Or a multi-shooter incident, or a crazy man with a
blade of some sort.


To switch it around the experiment could be centered
on the bad guy.

To test the incentive process of an "evil" shooter he
could be given four choices of victim groups.

Group A would have the most people but also 80% of the
people would be armed.

Group B would have less people but only 10% would be
armed.

Group C would have even less people and only one
person would have a gun.

Group D would have the least people but also would
have no guns.

The shooter would get $X for every victim so I would
be interested to see what group gets hit the most.

This would not simulate insanity of course but we would be able to explore the why of the decision.

230RN
May 17, 2007, 01:39 AM
Y' know what, though? This ought to be done routinely anyhow to alert people to the possibility that they can, indeed, fight back.

Maybe every office manager ought to set up a training situation like that just in case.

'Course some teachers doing this in schools have got in trouble for it --and I can understand why, since there are no guns allowed inside schools anyhow, so there's no purpose to it there.

Zen21Tao
May 17, 2007, 09:02 AM
Let me say that I have a BS in (Research) Psychology and a BS in Physics. I am just giving constructive criticism so please don’t take negatively as just bashing your ideas.


To disguise the nature of the experiment the
participants would not be told what was going to
happen.

They would know it was to test for survival instincts
or methods in a crisis situation.

So it could be a building fire, earthquake, tornado,
bomb threat, vermin incursion, NBC attack, mass
illness and so on. A mass shooting need not even be
mentioned.

The bad guy would be the only one who would know what
was about to happen.


The experiment you talking about would either fall under Behavioral Psychology or (most likely) Social Psychology and as such would have to be approved by a research ethics board/committee. The type of study you are talking about is a deceptive study. These types of studies have extremely high ethical restrictions and I can assure you, the stress you would have to put people under to simulate a 'real world' situation would prevent any such study from being approved by any ethical research board. You simply can not replicate the environment necessary for your study. Any environmental conditions you could set up and get approved for wouldn't generalize to those found in the real world.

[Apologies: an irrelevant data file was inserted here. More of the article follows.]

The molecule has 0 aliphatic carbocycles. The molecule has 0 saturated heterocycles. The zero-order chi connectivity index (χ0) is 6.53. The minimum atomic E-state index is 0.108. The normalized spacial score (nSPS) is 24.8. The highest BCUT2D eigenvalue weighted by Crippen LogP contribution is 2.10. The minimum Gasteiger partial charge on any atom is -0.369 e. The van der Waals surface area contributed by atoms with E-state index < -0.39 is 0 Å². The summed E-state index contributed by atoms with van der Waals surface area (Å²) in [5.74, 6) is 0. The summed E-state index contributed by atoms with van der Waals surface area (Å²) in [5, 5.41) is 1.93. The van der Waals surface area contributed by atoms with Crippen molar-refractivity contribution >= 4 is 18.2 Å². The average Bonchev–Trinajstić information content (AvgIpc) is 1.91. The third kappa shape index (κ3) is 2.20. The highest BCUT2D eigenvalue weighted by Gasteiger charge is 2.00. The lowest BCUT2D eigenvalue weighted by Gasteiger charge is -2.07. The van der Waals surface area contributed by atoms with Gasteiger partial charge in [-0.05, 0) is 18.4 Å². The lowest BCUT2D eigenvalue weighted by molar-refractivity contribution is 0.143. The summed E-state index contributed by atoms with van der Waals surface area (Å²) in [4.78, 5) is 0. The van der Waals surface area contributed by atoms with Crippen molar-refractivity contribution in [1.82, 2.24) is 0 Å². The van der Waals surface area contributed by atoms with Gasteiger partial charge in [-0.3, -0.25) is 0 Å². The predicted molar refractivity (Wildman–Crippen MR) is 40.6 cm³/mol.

But lets say you could get approved for realistic environmental conditions. The next question is whether you could succeed at testing the reactions of everyday people that might find themselves in such an environment.

The random people given guns would not be told why
they have a gun, just that they could, if needed, use
it to ensure their survival.

Just giving people guns increases their state of alertness. They know they are part of a study, when you hand them a gun they know that the gun will have some role in the experiment. They will not be of the same mind set of someone legally carry a firearms with absolutely no reason to believe they will need to use the gun. This difference further complicates the study before it even begins. What you would be testing is the reaction of people given guns (not that chose to obtain guns) in an environment of a perceived unknown danger not the reaction of people armed in an environment where unperceived danger occurs.



Or a multi-shooter incident, or a crazy man with a
blade of some sort.


To switch it around the experiment could be centered
on the bad guy.

To test the incentive process of an "evil" shooter he
could be given four choices of victim groups.

Group A would have the most people but also 80% of the
people would be armed.

Group B would have less people but only 10% would be
armed.

Group C would have even less people and only one
person would have a gun.

Group D would have the least people but also would
have no guns.

This is a much better experiment but it still has its drawbacks. The shooter will know that this isn’t a life or death situation. He will know that the most he stands to loose is some amount of money. This does pose a real problem. Research has show people to be much less risk averse when it money at stake than their life. If study risk aversion you will find the mathematical formula that shows as the perceived risk increases the willingness to undergo the risk decrease. Quite simply, the people in you study would more likely choose group C or B thinking they would willingly risk 1% or even 10% armed people for the better payoff because they know it is only money they stand to lose. However, the mathematical formula for risk aversion would more than likely say that when their life is on the line they would chose group D or C (if the rewards is high enough). I think that historical studies are much more likely to confirm what the math predicts than experimental studies.

One should also ask how many times the shooter gets to “risk his luck.” This also makes a meaningful difference. A risk adverse person would gladly choose multiple participations with little to no risk than a single participation with moderate to high risk.

There is also a valid reason to think a criminal by his very nature is not as risk averse as the average citizen. He is willing to risk incarceration (if not death) for a monetary payoff. Such an experiment as performed above would test the ‘average’ person no the ‘risk taking’ person that commit most crime. To form such an experiment you would have to pre-select people already known to be ‘risk takers’ and then run them through the experiment. In this case you would say many more Bs and many less Cs.

Again, this has all been just my 2 cents. Feel free to disregard.